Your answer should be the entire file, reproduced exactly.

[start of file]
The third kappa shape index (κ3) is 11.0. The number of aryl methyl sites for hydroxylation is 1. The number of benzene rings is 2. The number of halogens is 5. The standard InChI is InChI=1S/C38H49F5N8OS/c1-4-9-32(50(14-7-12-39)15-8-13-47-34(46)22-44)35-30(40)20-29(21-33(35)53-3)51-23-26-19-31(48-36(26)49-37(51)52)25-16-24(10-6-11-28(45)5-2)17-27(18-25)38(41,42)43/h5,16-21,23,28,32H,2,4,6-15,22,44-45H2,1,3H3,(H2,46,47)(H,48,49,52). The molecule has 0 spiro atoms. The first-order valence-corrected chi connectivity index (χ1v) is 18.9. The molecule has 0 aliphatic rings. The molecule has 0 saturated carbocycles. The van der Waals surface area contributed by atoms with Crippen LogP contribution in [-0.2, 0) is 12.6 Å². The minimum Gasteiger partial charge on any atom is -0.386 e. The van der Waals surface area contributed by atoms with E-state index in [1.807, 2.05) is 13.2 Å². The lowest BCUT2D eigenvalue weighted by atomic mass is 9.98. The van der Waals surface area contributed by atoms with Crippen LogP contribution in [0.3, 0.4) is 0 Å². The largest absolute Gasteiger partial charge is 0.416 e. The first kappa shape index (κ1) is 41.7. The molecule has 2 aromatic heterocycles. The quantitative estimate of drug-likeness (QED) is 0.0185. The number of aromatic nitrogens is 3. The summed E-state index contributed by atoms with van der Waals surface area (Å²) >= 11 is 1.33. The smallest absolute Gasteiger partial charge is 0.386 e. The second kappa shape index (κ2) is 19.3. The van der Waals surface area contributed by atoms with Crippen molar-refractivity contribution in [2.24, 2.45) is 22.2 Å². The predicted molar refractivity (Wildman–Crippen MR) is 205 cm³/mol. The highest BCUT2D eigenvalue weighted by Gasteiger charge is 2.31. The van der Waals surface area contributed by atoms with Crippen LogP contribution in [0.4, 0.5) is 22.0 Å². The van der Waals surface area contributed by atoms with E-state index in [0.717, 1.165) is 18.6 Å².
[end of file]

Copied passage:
The third kappa shape index (κ3) is 11.0. The number of aryl methyl sites for hydroxylation is 1. The number of benzene rings is 2. The number of halogens is 5. The standard InChI is InChI=1S/C38H49F5N8OS/c1-4-9-32(50(14-7-12-39)15-8-13-47-34(46)22-44)35-30(40)20-29(21-33(35)53-3)51-23-26-19-31(48-36(26)49-37(51)52)25-16-24(10-6-11-28(45)5-2)17-27(18-25)38(41,42)43/h5,16-21,23,28,32H,2,4,6-15,22,44-45H2,1,3H3,(H2,46,47)(H,48,49,52). The molecule has 0 spiro atoms. The first-order valence-corrected chi connectivity index (χ1v) is 18.9. The molecule has 0 aliphatic rings. The molecule has 0 saturated carbocycles. The van der Waals surface area contributed by atoms with Crippen LogP contribution in [-0.2, 0) is 12.6 Å². The minimum Gasteiger partial charge on any atom is -0.386 e. The van der Waals surface area contributed by atoms with E-state index in [1.807, 2.05) is 13.2 Å². The lowest BCUT2D eigenvalue weighted by atomic mass is 9.98. The van der Waals surface area contributed by atoms with Crippen LogP contribution in [0.3, 0.4) is 0 Å². The largest absolute Gasteiger partial charge is 0.416 e. The first kappa shape index (κ1) is 41.7. The molecule has 2 aromatic heterocycles. The quantitative estimate of drug-likeness (QED) is 0.0185. The number of aromatic nitrogens is 3. The summed E-state index contributed by atoms with van der Waals surface area (Å²) >= 11 is 1.33. The smallest absolute Gasteiger partial charge is 0.386 e. The second kappa shape index (κ2) is 19.3. The van der Waals surface area contributed by atoms with Crippen molar-refractivity contribution in [2.24, 2.45) is 22.2 Å². The predicted molar refractivity (Wildman–Crippen MR) is 205 cm³/mol. The highest BCUT2D eigenvalue weighted by Gasteiger charge is 2.31. The van der Waals surface area contributed by atoms with Crippen LogP contribution in [0.4, 0.5) is 22.0 Å². The van der Waals surface area contributed by atoms with E-state index in [0.717, 1.165) is 18.6 Å².